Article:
Seven days of euglycemic hyperinsulinemia induces insulin resistance for glucose metabolism but not hypertension, elevated catecholamine levels, or increased sodium retention in conscious normal rats

Sietse J. Koopmans, Lynne Ohman, Joseph R. Haywood, Lawrence J. Mandarino, Ralph A. DeFronzo

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    57 Scopus citations

    Abstract

    Epidemiological studies have suggested an association among chronic hyperinsulinemia, insulin resistance, and hypertension. However, the causality of this relationship remains uncertain. In this study, chronically catheterized conscious rats were made hyperinsulinemic for 7 days (~90 mU/l, i.e., threefold over basal), while strict euglycemia was maintained (~130 mg/dl, coefficient of variation < 10%) by using a modification of the insulin/glucose clamp technique. Control rats received vehicle infusion. Baseline mean arterial pressure and heart rate were 125 ± 5 mmHg and 427 ± 12 beats/min and remained unchanged during the 7-day infusion of insulin (127 ± 7 mmHg; 401 ± 12 beats/min) or vehicle (133 ± 4 mmHg; 411 ± 10 beats/min). Baseline plasma epinephrine (88 ± 15 pg/ml), norepinephrine (205 ± 31 pg/ml), and sodium balance (0.34 ± 0.09 mmol) remained constant during the 7-day insulin or vehicle infusion. After 7 days of insulin or vehicle infusion, in vivo insulin action was determined in all rats using a 2-h hyperinsulinemic (1 mU/min) euglycemic clamp with [3-3 H]glucose infusion to quantitate whole-body glucose uptake, glycolysis, glucose storage (total glucose uptake minus glycolysis), and hepatic glucose production. Compared with vehicle-treated rats, 7 days of sustained hyperinsulinemia resulted in a reduction (P < 0.01) in insulin-mediated glucose uptake, glucose storage, and glycolysis by 39, 62, and 26%, respectively. Hepatic glucose production was normally suppressed after 7 days of hyperinsulinemia. Neither insulin- stimulated glucose uptake nor glucose storage correlated with blood pressure or heart rate. In conclusion, 7 days of euglycemic hyperinsulinemia induces severe insulin resistance with respect to whole-body glucose metabolism but does not increase blood pressure, catecholamine levels, or sodium retention. This indicates that hyperinsulinemia-induced insulin resistance is not associated with the development of hypertension in rats who do not have a genetic predisposition for hypertension. Because hyperinsulinemia was initiated in normal rats under euglycemic conditions, additional (inherited or acquired) factors may be necessary to observe an effect of hyperinsulinemia and/or insulin resistance to increase blood pressure.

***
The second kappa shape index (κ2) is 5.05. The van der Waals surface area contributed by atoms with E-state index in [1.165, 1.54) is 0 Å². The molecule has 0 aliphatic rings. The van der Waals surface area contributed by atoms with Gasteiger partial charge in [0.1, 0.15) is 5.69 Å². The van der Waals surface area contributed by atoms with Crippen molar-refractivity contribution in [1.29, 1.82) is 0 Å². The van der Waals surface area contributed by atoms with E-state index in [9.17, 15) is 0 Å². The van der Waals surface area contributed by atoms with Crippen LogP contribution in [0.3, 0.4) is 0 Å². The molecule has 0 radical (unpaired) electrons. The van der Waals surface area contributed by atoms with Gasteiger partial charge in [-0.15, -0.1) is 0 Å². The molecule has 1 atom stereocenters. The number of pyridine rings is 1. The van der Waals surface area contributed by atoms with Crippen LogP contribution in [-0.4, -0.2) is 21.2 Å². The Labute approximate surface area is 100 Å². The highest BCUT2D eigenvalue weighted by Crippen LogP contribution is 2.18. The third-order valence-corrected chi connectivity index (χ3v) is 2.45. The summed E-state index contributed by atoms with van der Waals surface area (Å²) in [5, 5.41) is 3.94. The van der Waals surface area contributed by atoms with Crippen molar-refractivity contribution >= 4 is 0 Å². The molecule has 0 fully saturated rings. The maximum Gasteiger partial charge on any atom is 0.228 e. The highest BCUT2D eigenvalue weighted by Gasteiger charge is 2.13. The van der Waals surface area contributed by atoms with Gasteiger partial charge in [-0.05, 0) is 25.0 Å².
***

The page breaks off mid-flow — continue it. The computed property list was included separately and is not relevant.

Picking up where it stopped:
Original languageEnglish (US)
    Pages (from-to)1572-1578
    Number of pages7
    JournalDiabetes
    Volume46
    Issue number10
    DOIs
    StatePublished - Oct 1997

    ASJC Scopus subject areas

    • Internal Medicine
    • Endocrinology, Diabetes and Metabolism

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